Beginning as a young Boy Scout enjoying an annual August trip with fellow troop members to the beautiful valley above the dusty little Colorado town, Crested Butte, to explore the mountains and catch the trout that were abundant in the small stream coursing through the valley until the present time my journey has led me to understand the complexities and challenges of truly capturing the beauty of landscapes.
Frustration of not being able to count on the right weather conditions on frequent trips to photograph various landscapes across the Southwest led me to realize the solution was to learn to deal with what ever conditions were available and do my best to record images with impact. Each of us are attracted to different aspects of the landscape and my journey has been profoundly shaped by studying Ansel Adams and other similar giants of the black and white landscape capture and in later years to admire the work of Galen Rowell with his color images that jumped off the page.
Finally realizing it was actually all about light and how we handled and interpreted what was available for us to capture led me to prepare this program, “Interpreting Landscape Lighting Impact” based on and knowledge of the six qualities of light we have to work with. Dividing the light analysis into its parts, specular, diffuse, direction, contrast, color and brightness led me to understand we can think of the light much like we do in the studio.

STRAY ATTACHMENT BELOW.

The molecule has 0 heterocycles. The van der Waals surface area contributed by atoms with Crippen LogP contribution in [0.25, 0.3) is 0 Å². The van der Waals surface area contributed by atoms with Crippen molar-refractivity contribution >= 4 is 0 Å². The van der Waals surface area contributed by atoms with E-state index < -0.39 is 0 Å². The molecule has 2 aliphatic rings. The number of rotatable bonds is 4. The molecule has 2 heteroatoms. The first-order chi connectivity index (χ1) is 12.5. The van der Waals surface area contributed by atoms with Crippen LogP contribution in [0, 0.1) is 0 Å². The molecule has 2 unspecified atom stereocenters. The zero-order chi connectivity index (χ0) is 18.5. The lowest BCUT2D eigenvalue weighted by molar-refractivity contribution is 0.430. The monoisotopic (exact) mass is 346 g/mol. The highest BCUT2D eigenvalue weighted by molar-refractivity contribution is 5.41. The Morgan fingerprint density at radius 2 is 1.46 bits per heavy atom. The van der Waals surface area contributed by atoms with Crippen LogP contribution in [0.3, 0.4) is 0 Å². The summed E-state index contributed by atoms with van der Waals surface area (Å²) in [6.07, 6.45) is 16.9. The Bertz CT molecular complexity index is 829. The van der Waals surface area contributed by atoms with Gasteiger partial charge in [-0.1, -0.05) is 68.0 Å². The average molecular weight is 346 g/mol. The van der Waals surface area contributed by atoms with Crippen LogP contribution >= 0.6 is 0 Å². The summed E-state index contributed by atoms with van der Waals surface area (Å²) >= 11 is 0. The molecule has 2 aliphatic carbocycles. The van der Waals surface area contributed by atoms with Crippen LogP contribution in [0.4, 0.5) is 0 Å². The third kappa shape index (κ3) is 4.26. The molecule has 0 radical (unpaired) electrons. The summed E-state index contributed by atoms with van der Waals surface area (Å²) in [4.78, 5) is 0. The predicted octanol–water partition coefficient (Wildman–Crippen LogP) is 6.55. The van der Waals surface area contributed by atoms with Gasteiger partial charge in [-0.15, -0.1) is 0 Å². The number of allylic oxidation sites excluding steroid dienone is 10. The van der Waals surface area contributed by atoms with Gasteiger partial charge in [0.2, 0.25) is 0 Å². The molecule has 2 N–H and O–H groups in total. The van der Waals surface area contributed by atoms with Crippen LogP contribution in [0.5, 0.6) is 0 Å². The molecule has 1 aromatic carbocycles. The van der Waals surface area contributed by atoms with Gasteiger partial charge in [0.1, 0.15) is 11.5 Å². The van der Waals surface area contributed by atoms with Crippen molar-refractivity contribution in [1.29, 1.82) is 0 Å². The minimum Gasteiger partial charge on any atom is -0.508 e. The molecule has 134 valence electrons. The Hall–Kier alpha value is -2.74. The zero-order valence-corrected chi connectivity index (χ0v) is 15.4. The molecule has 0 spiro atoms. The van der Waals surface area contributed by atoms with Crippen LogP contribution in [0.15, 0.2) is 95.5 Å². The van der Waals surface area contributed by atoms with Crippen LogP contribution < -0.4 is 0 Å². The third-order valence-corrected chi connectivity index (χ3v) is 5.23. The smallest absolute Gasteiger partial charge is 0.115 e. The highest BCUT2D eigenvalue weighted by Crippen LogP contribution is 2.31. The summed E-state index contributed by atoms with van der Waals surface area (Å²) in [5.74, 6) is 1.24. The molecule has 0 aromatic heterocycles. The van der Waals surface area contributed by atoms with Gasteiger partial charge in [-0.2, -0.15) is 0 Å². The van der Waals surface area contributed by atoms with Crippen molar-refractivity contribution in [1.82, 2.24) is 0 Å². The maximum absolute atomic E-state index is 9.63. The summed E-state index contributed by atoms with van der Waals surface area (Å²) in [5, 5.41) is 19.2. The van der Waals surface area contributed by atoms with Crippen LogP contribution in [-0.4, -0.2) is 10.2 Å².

A key understanding that light on a subject is best when it comes from about any direction besides behind the photographer. Learning to find viewpoints that gave me angular light quickly improved the impact of my images and the opportunity to teach landscape workshops across the Southwest for the technical branch of Oklahoma State University for 20 years and having to deal with what weather was present during the week-long trips deepened by resolve to find quality image opportunities regardless of what we faced.
We will discuss each of the six qualities of light using images that are directly out of the digital camera or in many instances digital scans of black and white and color film negatives without the luxury of retouching and enhancement. Building the power point originally for my students they needed to see what the camera gave us, not what we could magically produce with manipulation. We will also discuss what is known as the part of speech of photography including line, shape, texture, form, color and pattern.
Infrared, both film and digital, will be covered along with use of filters in photography and yes even the theory of use of filters with black and white and color film is available to us digitally to add impact to our image production today.